• Join over 1.2 million students every month
  • Accelerate your learning by 29%
  • Unlimited access from just £6.99 per month

Opposition was the main problem facing Alexander III. How far do you agree with the statement?

Extracts from this document...

Introduction

´╗┐Opposition was the main problem facing Alexander3. How far do you agree with the statement? Alexander3 inherited the Russian Empire in the moment when there was urge for changes. His legacy from his father was the inception of newly introduced liberal movements. Even though Alexander was reactionary, it was mainly because he did not want to follow his fathers footsteps who was assassinated by nihilist group ?Peoples Will?, he couldn?t stop spread of so called ?Westerners? and radicals. It was crucial for Alexander to preserve his power as an autocrat, which meant that there were no room for opposition that could jeopardise his reign. But at that point he could still hold his control over Russia and opposition was too weak and divided to challenge the Tsar, at that time Empire faced more economical and social problems that Tsar needed to solve. As a child Alexander had Pobedonoscev as his tutor who was Tsars chief minister and leading official of the State Church. He was remarkable by his conservative views, being part of Slavophiles movement. It was easy for him to influence Alexanders views far before he became Tsar and even after his influence kept pursuing the young Tsar. Because of Pobedonoscevs doctrines Alexander believed in order for Russia to modernise it needs to follow old traditions, so he will be safe from repeating his fathers fate. ...read more.

Middle

The other problem that faced Tsar was extremist ?Peoples will?, so the way that Alexander replied to that is creating with the government Stature of State Security. There were special government courts to deal with the political rivals. Their power gave them a possibility to arrest the political enemies without a trial and execute them or exile them to Siberia. Thousands were repressed and mainly they did maintain political stability and destroyed ?Peoples Will?. Even though the aim was achieved and the main threat facing the Tsar did not exist anymore, they stayed until the end of monarchy in 1917. Tsar felt that there was the rapid spread of radical and liberal movements and it created another problem for him in his view. So he took the control of the press, its freedom was restricted. Fourteen major newspapers were banned from 1882-9 for displaying liberal ideas. Okhrana the secret police that Tsar created to do the practical job in preserving the stability also censored all foreign material that Russia imported. They made sure that such political ideologies as democracy and parliamentary government did not reach citizens mind. Even though Alexander thought that he destroyed extremist ?Peoples Will? there was a strong underground movement existing still. ...read more.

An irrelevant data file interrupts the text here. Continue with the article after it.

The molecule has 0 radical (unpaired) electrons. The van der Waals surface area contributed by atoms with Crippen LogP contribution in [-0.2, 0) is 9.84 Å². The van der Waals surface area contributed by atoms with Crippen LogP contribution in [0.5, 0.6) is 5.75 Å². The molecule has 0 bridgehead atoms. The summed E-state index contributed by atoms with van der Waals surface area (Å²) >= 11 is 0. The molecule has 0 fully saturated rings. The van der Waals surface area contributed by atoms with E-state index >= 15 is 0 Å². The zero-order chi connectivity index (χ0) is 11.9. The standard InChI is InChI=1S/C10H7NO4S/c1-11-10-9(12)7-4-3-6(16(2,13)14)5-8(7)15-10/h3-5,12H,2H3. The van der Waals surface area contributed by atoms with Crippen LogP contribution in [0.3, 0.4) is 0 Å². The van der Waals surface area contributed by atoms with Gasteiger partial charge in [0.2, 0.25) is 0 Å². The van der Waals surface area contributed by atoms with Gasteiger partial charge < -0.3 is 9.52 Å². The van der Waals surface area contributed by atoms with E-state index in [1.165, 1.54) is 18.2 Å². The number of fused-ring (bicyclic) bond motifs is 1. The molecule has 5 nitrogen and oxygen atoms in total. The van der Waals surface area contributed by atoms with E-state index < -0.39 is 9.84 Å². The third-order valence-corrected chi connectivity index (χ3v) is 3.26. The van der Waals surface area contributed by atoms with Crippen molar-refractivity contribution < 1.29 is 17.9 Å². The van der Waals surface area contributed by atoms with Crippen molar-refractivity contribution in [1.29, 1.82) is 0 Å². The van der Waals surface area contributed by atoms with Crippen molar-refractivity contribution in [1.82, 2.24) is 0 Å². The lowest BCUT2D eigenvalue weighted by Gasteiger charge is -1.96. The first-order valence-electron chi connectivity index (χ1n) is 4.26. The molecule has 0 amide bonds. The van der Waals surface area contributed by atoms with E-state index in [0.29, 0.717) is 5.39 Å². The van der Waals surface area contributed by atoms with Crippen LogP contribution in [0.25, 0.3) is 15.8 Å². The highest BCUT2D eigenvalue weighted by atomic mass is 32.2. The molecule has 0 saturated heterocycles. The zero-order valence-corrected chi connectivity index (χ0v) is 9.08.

Conclusion

The fact that they needed to pay incentives to the government, which were harsh and that majority of Russian land did not give harvest yearly proves the economical instability. Workers had grim conditions and industries were only developed in Urals and textiles in main city. The Tsar did not cope with those main problems because it was important and possible for Russia to maintain same results as Germany and Austro-Hungary. But Tsar was focused on repressions and he thought it was his main problem. He did achieve short-term success in destroying the opposition , but long term effects were more horrifying. The spread of ideas did not stop and the dissatisfaction of the people grew which made his son Nicholas to face it. Also for instance, his repression of Jewish people led to their escape from Russia and create Jewish organisation the Bund, which joined Bolsheviks and made them more powerful. Arresting Lenin and sending him to Siberia for fourteen months made Ulyanov find a lot of supporters and start to create a plot of how to destroy monarchy. Femines and land issue seemed like a bomb that soon would explode, people did tolerate Tsar but to certain extent when they can at least feed their family. Focusing on opposition made Tsar forgetting about other issues in Russia and even though he thought that it was the main problem facing Tsardom he was mistaken. ...read more.